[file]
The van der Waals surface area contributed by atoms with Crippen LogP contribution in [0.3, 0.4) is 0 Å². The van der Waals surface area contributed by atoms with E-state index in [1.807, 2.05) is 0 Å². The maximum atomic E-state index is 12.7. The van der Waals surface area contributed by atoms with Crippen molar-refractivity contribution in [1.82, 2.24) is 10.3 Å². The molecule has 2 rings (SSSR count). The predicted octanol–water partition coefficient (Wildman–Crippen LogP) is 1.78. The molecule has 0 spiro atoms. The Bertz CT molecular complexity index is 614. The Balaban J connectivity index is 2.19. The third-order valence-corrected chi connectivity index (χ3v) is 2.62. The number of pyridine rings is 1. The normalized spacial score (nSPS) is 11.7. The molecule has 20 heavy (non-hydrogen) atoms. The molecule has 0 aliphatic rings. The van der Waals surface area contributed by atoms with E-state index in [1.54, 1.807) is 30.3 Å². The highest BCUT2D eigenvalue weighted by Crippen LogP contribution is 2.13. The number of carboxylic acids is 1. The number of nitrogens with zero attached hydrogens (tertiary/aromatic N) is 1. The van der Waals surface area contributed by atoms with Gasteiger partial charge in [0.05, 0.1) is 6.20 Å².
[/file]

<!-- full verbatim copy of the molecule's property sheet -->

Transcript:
The van der Waals surface area contributed by atoms with Crippen LogP contribution in [0.3, 0.4) is 0 Å². The van der Waals surface area contributed by atoms with E-state index in [1.807, 2.05) is 0 Å². The maximum atomic E-state index is 12.7. The van der Waals surface area contributed by atoms with Crippen molar-refractivity contribution in [1.82, 2.24) is 10.3 Å². The molecule has 2 rings (SSSR count). The predicted octanol–water partition coefficient (Wildman–Crippen LogP) is 1.78. The molecule has 0 spiro atoms. The Bertz CT molecular complexity index is 614. The Balaban J connectivity index is 2.19. The third-order valence-corrected chi connectivity index (χ3v) is 2.62. The number of pyridine rings is 1. The normalized spacial score (nSPS) is 11.7. The molecule has 20 heavy (non-hydrogen) atoms. The molecule has 0 aliphatic rings. The van der Waals surface area contributed by atoms with E-state index in [1.54, 1.807) is 30.3 Å². The highest BCUT2D eigenvalue weighted by Crippen LogP contribution is 2.13. The number of carboxylic acids is 1. The number of nitrogens with zero attached hydrogens (tertiary/aromatic N) is 1. The van der Waals surface area contributed by atoms with Gasteiger partial charge in [0.05, 0.1) is 6.20 Å².